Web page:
What AM I doing here?
What AM I doing here?
Getting lost in order to find yourself.
This journey began two years ago when I found myself wandering around the jungles in Guatemala. During this time as I camped in the insect ridden, dense forests and I would ask myself, “What AM I doing here?” Remembering times past, the clock slowing ticks forward in a new direction, taking me on it’s second hand ride. I reflect on the former times, when I used to laugh with my best friend, when we used to share our stories of triumph and defeat, our smiles and our tears. All the while, the pain of her unexpected and premature departure still grabbing at me like a spiders web grabs it’s prey, holding me paralyzed as I wait to be completely consumed. What AM I doing here?!?!
As the days turn into weeks, and the weeks into months, I found myself in more and more countries exploring, learning, sharing, and thinking. And I found myself asking the same questions, and kept struggling with the same pains. Her death had become my catalyst and had catapulted me into a new realm of possibilities, questions, and perceptions. I was now in a place of constant fear versus courage, of egotism versus humility, of disharmony versus peace. And as I traveled on, an internal battle ensued and I continued to ask myself…
What AM I doing here??
Bearing the winters in Northern Europe, the salty Mediterranean Sea, and the heat and emptiness of the Sahara desert, I searched to answer this question. It is not a question of where I am geographically, but it is a question of the heart, a question of the soul. What AM I doing here? One day when my search seems to be going nowhere, I decide to talk with “GOD” as I know it to be, in a place so silent that the only sounds that can be heard are that of my own breath and heartbeat. I pray for the answers to my questions, pray for the insight I need in order to move forward and seek comfort from this pain. I beg for release, I beg for mercy. Please, I ask… please just take this pain from me so that I may move on.
With the stroke of what felt like two hands across my head, it suddenly all stopped. The continuous questioning, the relentless past memories, the crippling pain of loss that has plagued me for the past 20 months. I felt it all just… disappear. For the first time on my journey, I felt completely at peace, I felt calm, I felt centered. I thanked this “GOD”, this universal power that heard my pleas, this something that must have been listening to me and had answered my desperate request. After a few days, I noticed that indeed this pain was definitely gone but I still have not found the answer to my most urgent question. What AM I doing here? It seems that removing the pain of loss was only part of my process. There must be more.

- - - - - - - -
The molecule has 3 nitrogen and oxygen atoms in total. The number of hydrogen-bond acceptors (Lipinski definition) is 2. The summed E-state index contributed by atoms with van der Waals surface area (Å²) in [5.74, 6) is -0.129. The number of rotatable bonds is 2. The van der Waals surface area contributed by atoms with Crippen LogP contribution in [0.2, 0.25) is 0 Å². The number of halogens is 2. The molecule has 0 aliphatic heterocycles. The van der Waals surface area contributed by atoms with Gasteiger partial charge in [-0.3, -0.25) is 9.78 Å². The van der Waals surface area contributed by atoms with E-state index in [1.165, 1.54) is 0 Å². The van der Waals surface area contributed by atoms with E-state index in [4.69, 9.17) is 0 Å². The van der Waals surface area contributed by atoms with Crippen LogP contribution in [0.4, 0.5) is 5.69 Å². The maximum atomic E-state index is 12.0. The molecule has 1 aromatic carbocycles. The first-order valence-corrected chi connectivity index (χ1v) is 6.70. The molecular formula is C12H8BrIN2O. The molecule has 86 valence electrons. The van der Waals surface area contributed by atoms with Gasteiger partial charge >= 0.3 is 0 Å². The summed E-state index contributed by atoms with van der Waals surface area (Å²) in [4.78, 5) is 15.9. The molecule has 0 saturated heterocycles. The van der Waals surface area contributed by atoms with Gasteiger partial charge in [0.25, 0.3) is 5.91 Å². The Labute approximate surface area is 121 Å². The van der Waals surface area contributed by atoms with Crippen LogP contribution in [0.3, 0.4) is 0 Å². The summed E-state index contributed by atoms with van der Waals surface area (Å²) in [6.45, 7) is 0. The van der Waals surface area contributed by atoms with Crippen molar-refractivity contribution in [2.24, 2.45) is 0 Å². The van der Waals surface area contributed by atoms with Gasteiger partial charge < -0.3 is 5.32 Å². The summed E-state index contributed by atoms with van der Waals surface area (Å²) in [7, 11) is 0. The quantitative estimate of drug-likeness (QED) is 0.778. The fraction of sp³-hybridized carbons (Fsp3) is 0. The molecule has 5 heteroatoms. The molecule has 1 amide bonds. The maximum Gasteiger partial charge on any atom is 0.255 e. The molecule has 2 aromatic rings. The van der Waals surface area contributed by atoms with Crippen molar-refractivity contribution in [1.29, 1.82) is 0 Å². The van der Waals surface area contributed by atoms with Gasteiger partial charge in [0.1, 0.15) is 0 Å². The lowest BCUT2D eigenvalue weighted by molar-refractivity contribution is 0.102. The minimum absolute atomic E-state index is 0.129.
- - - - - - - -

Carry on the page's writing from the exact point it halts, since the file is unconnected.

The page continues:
I ask for this answer and I sit silently for three days, fasting, meditating, and waiting patiently. And then, I hear some very simple instructions. Rite, Right, and Write. These three words echo through my mind like a children’s preschool song, playing over and over with a harmonious melody in the background. Right. So I am here to continue my rites (or rituals) of peace within myself, and peace on this planet. I am here to make things right. I am here to write.
After I return to the village close to this incredible place of silence, I remember the postcards and notes that were given to me as keepsakes two years ago to take with me on this journey. Until now they have remained gently wrapped in plastic and placed in a inconspicuous spot deep within my backpack. I decide to finally read through these beautifully written letters of encouragement and empowerment and my heart starts to beat again. And then it stops. Out of the stack, a post it note falls out that is stuck to a photo of my best friend who is no longer roaming this planet with me. On the paper are the words. You must rite, right, and write.
As the tears begin to flow I look into the night sky and give thanks to my friend as now I know that she continues to be with me, even though I can no longer see her. This long journey has returned me to my home. The home within, the home that stays no matter where I go. It is said that people who take off to travel around the world are either running from something, or running toward something. For me, I think it would be both. I was running from the grief, the pain, and the realization that life could end up unexpectedly being very short lived. I was also running towards something – an experience, a clarity, a way to find my true essence, my purpose in this human existence.
I do not know what the future holds, but at least now I have the answer to the question – What AM I doing here? Traveling has given me so many lessons, so much insight into the world, and into myself. For it is when you leave everything that is familiar, and venture into the unfamiliar, that you find your truth.